Monitoring Benzene

Formula: C6H6 | CAS: 71-43-2

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Protecting both people and the environment while meeting the operational needs of your business is paramount and if you have operations in the US you will be well aware of the requirements of the Code of Federal Regulations (CFR).

Similar legislation exists worldwide, the common theme being an onus on hazard identification, risk assessment and the provision of appropriate control measures.

How to Monitor Benzene – The Complete Guide

Benzene is an important organic chemical compound with the chemical formula C6H6. The benzene molecule is composed of six carbon atoms joined in a ring with one hydrogen atom attached to each. As it contains only carbon and hydrogen atoms, benzene is classed as a hydrocarbon.

Benzene is a natural constituent of crude oil and is one of the elementary petrochemicals. Due to the cyclic continuous pi bond between the carbon atoms, benzene is classed as an aromatic hydrocarbon, the second [n]- annulene [6]-annulene. It is sometimes abbreviated Ph–H. Benzene is a colorless and highly flammable liquid with a sweet smell.
– Wikipedia

According to the European Agency for Health and Safety at Work (EU-OSHA), 15 % of workers across the European Union (EU) have to handle dangerous substances as part of their job, and another 15 % report breathing in smoke, fumes, powder or dust at work which could be hazardous to their health. The EU has brought forward essential legislation relating to so-called physical and chemical agents in the workplace over the last two decades and the Chemical Agents Directive is ‘celebrating’ its 20th anniversary during 2018.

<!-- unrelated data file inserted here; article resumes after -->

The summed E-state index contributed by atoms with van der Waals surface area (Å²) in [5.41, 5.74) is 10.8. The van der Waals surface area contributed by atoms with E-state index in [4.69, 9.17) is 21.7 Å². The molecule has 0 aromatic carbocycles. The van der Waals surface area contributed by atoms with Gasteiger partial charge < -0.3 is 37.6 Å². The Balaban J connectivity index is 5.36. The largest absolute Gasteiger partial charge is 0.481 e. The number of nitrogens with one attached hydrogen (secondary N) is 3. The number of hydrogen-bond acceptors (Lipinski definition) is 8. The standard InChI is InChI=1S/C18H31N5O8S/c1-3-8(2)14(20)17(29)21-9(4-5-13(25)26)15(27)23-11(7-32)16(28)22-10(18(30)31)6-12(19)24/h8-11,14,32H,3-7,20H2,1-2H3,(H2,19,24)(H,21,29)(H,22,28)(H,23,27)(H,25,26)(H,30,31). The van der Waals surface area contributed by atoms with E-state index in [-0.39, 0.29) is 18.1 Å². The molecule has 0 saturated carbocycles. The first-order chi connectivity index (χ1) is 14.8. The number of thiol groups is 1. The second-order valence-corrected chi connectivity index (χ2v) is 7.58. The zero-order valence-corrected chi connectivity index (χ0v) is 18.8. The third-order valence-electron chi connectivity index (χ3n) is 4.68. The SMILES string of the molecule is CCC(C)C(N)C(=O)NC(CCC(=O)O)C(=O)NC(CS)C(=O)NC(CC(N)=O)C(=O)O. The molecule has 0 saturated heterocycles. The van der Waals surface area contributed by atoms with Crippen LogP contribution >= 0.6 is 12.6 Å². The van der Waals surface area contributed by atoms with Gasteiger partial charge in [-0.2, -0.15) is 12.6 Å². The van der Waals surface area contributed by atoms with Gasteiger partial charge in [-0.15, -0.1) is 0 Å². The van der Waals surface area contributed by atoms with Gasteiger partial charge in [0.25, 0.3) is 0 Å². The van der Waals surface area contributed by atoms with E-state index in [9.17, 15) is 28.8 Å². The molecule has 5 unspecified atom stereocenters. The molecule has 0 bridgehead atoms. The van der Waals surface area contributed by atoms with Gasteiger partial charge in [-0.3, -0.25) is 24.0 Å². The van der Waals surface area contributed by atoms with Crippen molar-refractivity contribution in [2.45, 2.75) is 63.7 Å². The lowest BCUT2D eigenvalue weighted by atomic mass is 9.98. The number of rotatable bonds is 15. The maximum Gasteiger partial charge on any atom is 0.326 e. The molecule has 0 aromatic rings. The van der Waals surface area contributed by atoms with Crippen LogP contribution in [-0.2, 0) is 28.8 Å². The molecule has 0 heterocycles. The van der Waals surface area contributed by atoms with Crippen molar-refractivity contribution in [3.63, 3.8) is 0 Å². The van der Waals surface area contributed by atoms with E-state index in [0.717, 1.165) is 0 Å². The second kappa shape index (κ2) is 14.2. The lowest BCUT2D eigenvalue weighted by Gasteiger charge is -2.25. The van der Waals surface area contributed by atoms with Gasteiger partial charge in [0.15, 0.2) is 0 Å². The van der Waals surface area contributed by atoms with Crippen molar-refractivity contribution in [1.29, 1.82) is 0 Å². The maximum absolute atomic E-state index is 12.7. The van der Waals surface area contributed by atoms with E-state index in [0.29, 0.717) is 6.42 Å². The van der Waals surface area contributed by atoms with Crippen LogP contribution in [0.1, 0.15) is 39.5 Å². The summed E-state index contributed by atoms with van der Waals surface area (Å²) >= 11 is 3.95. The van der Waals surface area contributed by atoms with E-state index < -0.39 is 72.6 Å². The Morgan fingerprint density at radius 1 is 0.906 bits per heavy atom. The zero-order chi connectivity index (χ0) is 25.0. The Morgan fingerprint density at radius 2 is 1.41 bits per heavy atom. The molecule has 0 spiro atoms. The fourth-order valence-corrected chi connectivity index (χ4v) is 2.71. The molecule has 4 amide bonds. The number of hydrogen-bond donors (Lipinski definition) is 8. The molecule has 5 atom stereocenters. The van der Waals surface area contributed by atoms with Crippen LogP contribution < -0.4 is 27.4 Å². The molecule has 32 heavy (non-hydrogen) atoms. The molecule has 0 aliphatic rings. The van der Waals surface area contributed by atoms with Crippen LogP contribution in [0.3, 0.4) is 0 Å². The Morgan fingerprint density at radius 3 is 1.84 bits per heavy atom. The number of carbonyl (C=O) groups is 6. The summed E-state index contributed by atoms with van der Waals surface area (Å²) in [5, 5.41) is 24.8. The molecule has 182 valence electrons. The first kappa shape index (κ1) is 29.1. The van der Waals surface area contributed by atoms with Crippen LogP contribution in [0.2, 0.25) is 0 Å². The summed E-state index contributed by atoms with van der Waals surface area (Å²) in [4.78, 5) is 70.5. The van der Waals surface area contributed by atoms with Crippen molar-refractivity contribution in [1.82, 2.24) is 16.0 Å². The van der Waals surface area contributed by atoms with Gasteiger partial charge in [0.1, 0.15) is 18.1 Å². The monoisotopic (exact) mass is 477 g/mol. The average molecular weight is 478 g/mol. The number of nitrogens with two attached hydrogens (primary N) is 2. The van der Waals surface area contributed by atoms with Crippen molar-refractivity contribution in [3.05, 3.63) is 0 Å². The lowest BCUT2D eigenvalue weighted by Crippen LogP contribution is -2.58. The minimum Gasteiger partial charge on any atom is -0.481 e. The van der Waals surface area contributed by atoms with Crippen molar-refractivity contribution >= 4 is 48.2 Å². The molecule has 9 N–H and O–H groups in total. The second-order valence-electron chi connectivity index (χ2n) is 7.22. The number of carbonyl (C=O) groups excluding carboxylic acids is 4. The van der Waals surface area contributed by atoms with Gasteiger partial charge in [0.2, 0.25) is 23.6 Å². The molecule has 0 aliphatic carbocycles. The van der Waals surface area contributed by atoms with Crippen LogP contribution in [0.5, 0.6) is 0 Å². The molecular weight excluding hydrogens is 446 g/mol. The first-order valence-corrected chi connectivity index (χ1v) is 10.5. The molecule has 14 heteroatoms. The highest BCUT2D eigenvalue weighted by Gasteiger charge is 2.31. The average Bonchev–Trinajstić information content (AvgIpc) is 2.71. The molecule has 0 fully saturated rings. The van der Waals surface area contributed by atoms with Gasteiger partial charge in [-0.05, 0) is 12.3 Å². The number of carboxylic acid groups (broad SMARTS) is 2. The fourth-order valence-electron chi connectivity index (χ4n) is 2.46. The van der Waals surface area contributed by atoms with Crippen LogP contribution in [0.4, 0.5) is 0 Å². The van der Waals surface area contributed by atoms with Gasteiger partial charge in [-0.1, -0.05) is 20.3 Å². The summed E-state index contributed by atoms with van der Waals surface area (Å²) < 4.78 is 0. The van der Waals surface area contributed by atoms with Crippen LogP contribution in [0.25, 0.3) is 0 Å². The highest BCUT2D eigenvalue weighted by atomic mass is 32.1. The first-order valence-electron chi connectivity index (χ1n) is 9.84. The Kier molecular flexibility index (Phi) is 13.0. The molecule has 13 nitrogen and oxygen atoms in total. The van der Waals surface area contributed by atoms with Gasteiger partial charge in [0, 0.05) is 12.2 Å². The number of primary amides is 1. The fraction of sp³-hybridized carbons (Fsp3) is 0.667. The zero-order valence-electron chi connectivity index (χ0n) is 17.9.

European Agency for Health and Safety at Work (EU-OSHA)

Why is Benzene so Hazardous?

From a long term (chronic) health perspective, the World Health Organisation (WHO) and the International Agency for Research on Cancer (IARC) classify benzene as a group one carcinogen. Prolonged exposure to high concentrations of benzene causes leukemia and impacts red and white blood cells. Regular exposure can lead to chronic effects including:

  • myeloid leukemia
  • lymphocytic leukemia
  • non-Hodgkins lymphoma
  • multiple myeloma
  • aplastic anemia

Effects of humidity

The presence of humidity in the sample gas can unfortunately disrupt the measurement leading to inaccurate results. Heated inlets to achieve a stable temperature (typically 50oC) are effective but power-hungry and are clearly only applicable to fixed systems. They are still a challenge to achieve in, say a refinery, where stringent intrinsic safety (IS) requirements have to be met.

Fixed, Portable or Personal Monitoring

ION Science is the only manufacturer in the world to offer personal, portable, and
fixed detection solutions for Benzene. The entire range of Benzene detection
instruments are PIDs, or Photoionisation Detectors, using UV photons to ‘ionize’
VOCs in their sample chamber, giving accurate information in real-time.

  • Fixed monitoring for benzene solutions (Titan | FalcoTAC)
  • Portable monitoring for benzene solutions (Tiger Select)
  • Personal monitoring for benzene solutions (CubTAC)

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“How to Monitor Benzene – The Complete Guide”

How to monitor benzene – the complete guide which can be downloaded below provides the reader with an in-depth balance of knowledge covering all areas within the benzene series. With a seemingly inexorable rise in the production and release of benzene into the environment, it is vitally important that the health dangers and legislative provision are understood. The direction of travel for the exposure limit is decreasing and real-time monitoring using a range of PID solutions in combination will ensure that you go beyond compliance in the safety, health, and wellbeing of your most valuable asset, your workforce.


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Related Guides

An Introductory Guide to Benzene Exposure Legislation

An introductory guide to benzene exposure legislation provides information on understanding as an employee/worker what your workplace exposures are.

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Gas Detection Equipment for the Detection of Benzene

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